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19:19 22-02-2013
Warren Fahy
Hi there! At last, PANDEMONIUM, the sequel to FRAGMENT is coming out in hardback in 25 days from Tor Books. I think you guys will enjoy it. It takes place about 3 months after FRAGMENT ends... If you haven't read FRAGMENT (http://tinyurl.com/77kqlgt) you can get it before PANDEMONIUM breaks loose on March 19... (http://tinyurl.com/ayl9h4t) Best regards, Warren
19:20 17-02-2013
SN
Hello João,

That is a request I never received before. I am uncertain. Which one were you thinking about?
22:41 12-02-2013
João Paulo Martins
Hi, can i use one of your drawings for a banner to my blog about speculative biology?

biologiaespeculativabr.blogspot.com.br
22:19 05-02-2013
William Stephens
The plot of my second book is based on the idea that a virus/fungi evolved/was created on Mars billions of years ago, and by the process I have described creates a planet-wide extinction. Perhaps it were tampered with so that it targeted all life forms and acted like a von-neumann - self-replicating, using the corpses of the dead to convert into spores. But eventually it would wipe itself out, as it could no longer reproduce. But say some spores were trapped in ice, maybe in the south polar ice cap of Mars. Therefore when humans began colonisation they would find no signs of life ever having existed on the planet, but could be wiped out themselves were the virus/fungi released (maybe by terraforming, and melting the ice).
This could be a new form of life, a cross between virus and fungus. What are your thoughts? I appreciate your help very much, thank you all!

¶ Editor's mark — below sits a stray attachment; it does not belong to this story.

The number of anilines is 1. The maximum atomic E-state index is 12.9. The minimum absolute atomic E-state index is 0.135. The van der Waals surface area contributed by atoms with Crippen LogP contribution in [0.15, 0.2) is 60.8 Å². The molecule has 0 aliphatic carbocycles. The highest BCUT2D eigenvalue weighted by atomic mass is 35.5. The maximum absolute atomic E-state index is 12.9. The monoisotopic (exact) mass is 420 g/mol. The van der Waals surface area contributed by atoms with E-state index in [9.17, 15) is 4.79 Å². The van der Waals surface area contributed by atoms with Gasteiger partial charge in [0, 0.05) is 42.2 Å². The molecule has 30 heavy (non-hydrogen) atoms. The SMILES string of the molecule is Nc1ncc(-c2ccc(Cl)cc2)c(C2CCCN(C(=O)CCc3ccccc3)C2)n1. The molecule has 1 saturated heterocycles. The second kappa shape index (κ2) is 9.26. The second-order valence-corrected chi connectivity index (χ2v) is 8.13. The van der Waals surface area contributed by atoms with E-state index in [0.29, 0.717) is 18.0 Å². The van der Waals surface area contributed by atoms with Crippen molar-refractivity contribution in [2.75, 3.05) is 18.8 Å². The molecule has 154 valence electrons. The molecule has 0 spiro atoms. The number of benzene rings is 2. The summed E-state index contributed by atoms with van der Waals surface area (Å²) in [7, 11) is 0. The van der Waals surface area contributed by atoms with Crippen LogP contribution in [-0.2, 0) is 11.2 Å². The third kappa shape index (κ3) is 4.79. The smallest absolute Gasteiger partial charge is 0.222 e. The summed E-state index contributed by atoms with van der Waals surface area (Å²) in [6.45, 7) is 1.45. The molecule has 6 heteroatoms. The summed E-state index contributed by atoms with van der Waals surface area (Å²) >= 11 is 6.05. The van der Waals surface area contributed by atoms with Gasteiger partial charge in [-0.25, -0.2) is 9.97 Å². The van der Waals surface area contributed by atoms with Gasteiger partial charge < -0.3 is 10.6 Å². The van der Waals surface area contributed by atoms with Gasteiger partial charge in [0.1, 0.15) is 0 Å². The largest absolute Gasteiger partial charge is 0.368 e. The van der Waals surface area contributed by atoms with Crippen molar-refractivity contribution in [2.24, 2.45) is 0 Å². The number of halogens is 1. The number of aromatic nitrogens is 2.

12:41 05-02-2013
SN
William:

If you are looking for a planet-wide effect, radiation seems the most likely option: a supernova in the vicinity?

As for viruses, they function in real life by taking over the machinery of a cell and thereby withholding the normal expression of DNA. If they do so too well, it means no more host and hence no more viruses. Most infectious diseases tend to evolve towards the infectious agent not killing the host. I cannot see a virus evolving naturally that is capable of attacking all organisms. As for unnatural evolution, who knows? But why would you want to sterilise an entire planet? An enemy capable of such feats would probably be able to create something that only takes out the species they wish to delete...
18:46 02-02-2013
William Stephens
How plauable is the Descolada? Could something like that evolve naturally?

This seems to be the most detailed depiction of the fictional virus: http://ansible.wikia.com/wiki/Descolada
 
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19:24 26-01-2013
Pete
@William Stephens UV radiation or radioactivity
16:58 26-01-2013
Evan Black
The descolada from Orson Scott Card's Speaker for the Dead did a pretty good job of accomplishing what you're describing, William.
22:09 25-01-2013
William Stephens
Back! I'm sorry if my random questions bother you because they have no relevance to what you're discussing at the time, I just need expert opinions sometimes :/

My latest is this: what could destroy DNA? Not just damage or mutate, but literally tear apart, unzip, obliterate. I'm thinking of a planet-wide extinction caused by SOMETHING which does exactly this. Something plausable. Thank you!